Chief David Iwata is the President of Sapele Chambers of Commerce and Industry and Deputy President South South Chambers of Commerce and Industry. In this interview he bares his mind on the state of the nation and proffers solution to Nigeria’s socio-economic and political challenges. Excerpts:
By Godwin Oghre
How will you react to claims in some quarters that the President is slow?
Nigerians describing the president to be slow are myopic, impatient and full of ignorance. Their reflection does put into consideration the depth of destruction and corruption by past governments even before 1999.
What is your take on the nation’s currency?
The Naira is a critical aspect of our economy .The major problem of the country is on the exchange value of our currency against others .The naira value shall be in the region of N400 to N500 to a dollar very soon.
What do you think should be done to remedy the situation?
By deliberate and urgent sustainable non-oil export campaign and huge capital injection that must be borrowed by the federal government and the State governments for further on-lending to the private sector of every State, particularly to those involved in exports. If the federal and State governments embark on this, will be the saving grace for the naira to gather strength to make it achieve an appreciation against other currencies.
What about petroleum?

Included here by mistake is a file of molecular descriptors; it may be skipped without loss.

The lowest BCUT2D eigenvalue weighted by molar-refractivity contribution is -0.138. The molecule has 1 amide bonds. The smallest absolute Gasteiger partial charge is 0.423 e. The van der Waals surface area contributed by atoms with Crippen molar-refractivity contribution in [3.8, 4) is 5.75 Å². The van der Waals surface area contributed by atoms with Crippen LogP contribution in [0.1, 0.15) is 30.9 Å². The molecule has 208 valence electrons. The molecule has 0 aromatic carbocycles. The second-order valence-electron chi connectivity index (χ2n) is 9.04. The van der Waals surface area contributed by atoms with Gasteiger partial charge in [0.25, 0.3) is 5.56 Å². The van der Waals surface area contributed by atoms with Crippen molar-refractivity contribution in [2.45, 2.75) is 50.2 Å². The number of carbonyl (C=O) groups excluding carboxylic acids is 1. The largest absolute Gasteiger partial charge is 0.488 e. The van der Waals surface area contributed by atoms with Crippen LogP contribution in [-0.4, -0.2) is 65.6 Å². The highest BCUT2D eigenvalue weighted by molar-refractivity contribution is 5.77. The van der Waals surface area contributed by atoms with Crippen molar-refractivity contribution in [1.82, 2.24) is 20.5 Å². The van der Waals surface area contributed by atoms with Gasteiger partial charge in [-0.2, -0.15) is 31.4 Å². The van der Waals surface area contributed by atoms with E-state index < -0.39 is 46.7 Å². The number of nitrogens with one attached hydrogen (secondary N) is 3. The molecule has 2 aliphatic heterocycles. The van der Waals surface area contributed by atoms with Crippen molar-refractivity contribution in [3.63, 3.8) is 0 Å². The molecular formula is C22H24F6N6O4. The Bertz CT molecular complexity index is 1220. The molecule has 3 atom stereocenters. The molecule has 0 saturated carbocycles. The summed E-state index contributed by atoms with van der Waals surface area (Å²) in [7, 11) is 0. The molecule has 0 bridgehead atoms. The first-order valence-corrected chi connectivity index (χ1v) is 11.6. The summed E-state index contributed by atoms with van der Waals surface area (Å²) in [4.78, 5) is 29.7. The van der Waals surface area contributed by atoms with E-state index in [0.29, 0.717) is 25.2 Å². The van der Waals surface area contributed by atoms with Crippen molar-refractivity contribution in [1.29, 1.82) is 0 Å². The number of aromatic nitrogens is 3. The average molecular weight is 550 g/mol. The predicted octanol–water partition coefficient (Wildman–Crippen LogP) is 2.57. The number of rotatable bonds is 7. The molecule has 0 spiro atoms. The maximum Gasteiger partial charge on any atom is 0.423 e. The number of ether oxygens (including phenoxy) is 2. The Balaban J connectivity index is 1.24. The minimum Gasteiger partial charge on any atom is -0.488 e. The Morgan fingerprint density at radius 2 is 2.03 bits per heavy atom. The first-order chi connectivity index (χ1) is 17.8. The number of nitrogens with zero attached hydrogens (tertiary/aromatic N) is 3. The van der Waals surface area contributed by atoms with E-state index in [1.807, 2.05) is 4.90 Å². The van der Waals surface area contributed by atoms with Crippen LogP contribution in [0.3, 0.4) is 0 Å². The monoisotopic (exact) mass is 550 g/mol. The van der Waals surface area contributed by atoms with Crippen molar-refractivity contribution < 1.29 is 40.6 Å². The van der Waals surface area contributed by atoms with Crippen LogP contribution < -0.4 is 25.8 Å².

The Federal Government must encourage massive processing of refined petroleum products through availability of modular refineries, particularly for pms, diesel and kerosene because the dollar is heavily depleted by the input of refined petroleum products.
The federal government should make sure that all exports of crude oil are done by Nigerian ship owners so that the earning for operating our crude oil outside our shore should flow into Nigeria.
What will you comment on the forex market?
The Central Bank should without delay allow non-oil exporters to repatriate their export proceeds and sell to their own buyers at a rate to be determined between the buyer and the seller.
They should make a deliberate policy to allow banks to grant loans to entrepreneurs who have non-oil import projects without the stringent money deposit banks being asked to issue in return treasury bills of 100% of the amount they want to give to the importer. What we currently have now by CBN rule is that it is the commercials banks that are bearing the consequences of lending to entrepreneurs instead of the CBN.
As such about N300b made available for the banks for one year now has not been touched, the money is still with CBN.
How will this affect the flow of imports and exports?
Imports are dwindling and exports are at zero point. The custom revenue target for 2015 is about N980b but they have a deficit of N240b.
The custom is attributing this to the policy of CBN placing a ban on the importation of 41 items, discouraging importers and encouraging exporters, a situation which creates employment for the citizen in other countries.